As investigations into government corruption cases continue to play out in the headlines, passing commonsense legislation, including several measures unveiled last fall by Republican lawmakers, must be a top priority of lawmakers this spring.
One measure, Senate Bill 2300, seeks to ensure members of the Illinois State Board of Elections aren’t funding political action committees. Under current state law, a person can serve as a member of the State Board of Elections while at the same time running a political action committee that benefits candidates.
Senate Bill 2300 would prohibit a member of the State Board of Elections from also contributing to or being an officer of a state or federal political committee. The bill also lays out the process by which members of the State Board of Elections must resign from political committees:
· A member of the State Board of Elections serving as an officer of a political committee must resign from that committee within 30 days of his/her appointment confirmation in the Senate.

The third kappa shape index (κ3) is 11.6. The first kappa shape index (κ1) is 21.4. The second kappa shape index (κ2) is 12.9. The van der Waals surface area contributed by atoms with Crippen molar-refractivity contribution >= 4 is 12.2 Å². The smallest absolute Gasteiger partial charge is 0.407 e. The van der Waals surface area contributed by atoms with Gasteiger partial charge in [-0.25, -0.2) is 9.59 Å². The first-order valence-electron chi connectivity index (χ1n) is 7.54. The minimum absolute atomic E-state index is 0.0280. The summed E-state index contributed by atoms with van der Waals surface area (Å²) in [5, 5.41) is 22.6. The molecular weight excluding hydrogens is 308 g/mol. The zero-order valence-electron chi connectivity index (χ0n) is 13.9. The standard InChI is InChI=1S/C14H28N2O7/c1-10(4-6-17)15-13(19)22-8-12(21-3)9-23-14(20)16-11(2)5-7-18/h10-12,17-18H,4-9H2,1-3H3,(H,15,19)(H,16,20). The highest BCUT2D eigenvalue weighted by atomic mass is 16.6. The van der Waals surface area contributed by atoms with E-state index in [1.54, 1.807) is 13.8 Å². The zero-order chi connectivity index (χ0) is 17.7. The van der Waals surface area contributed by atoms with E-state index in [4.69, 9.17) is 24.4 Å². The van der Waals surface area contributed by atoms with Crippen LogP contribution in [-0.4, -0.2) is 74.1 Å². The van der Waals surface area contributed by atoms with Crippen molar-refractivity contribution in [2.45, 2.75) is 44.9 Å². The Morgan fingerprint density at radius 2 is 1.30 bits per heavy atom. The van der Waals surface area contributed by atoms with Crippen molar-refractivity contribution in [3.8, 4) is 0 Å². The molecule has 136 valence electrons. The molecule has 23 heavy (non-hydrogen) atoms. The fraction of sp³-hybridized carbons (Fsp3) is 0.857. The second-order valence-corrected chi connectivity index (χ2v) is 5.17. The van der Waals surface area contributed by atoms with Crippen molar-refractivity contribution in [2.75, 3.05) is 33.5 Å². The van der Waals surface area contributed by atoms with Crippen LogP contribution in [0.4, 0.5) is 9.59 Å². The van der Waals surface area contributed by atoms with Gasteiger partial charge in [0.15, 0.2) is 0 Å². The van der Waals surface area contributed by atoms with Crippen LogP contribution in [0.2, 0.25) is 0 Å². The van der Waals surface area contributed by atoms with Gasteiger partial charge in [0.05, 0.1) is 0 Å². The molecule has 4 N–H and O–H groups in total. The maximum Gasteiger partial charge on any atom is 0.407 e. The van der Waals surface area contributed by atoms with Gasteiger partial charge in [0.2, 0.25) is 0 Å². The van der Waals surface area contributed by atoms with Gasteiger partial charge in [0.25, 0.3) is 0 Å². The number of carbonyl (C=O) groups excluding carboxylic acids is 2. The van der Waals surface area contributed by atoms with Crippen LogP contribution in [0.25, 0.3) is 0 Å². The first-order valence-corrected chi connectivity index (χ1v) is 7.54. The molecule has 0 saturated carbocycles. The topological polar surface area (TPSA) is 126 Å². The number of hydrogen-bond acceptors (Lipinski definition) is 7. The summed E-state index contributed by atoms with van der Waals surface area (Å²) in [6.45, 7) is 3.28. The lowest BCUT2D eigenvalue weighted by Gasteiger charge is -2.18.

· Any current State Board of Elections member has 30 days from the effective date to resign as an officer from any political committee.
Senate Bill 2300 was introduced along with several other ethics reform measures Republican lawmakers contend are needed to clean up Springfield.
Senate Bill 2297 aims to restore public trust in an honest and ethical state government by ensuring independent investigations of ethics violations. This legislation gives the Legislative Inspector General (LIG) the appropriate tools, which the current LIG has suggested, to conduct independent investigations of legislators.
Currently, except in cases alleging sexual harassment, the LIG must get advance approval from the Legislative Ethics Commission (LEC) before opening an investigation, or issuing subpoenas. Additionally, if, during the investigation, the LIG discovers wrongdoing that is beyond the scope of, or unrelated to the initial complaint, they have to go back to the LEC to get approval to investigate further.
Under Senate Bill 2297, the LIG would be able to investigate complaints against legislators and issue subpoenas without approval from the LEC. By taking legislators out of the process, the bill ensures independence in the investigation of these claims.
Another measure that should be allowed to move forward is Senate Bill 1827, which would revamp the statement of economic interest that elected officials are required to fill out. Despite receiving unanimous, bipartisan approval in the Senate, this measure has failed to advance in the House of Representatives.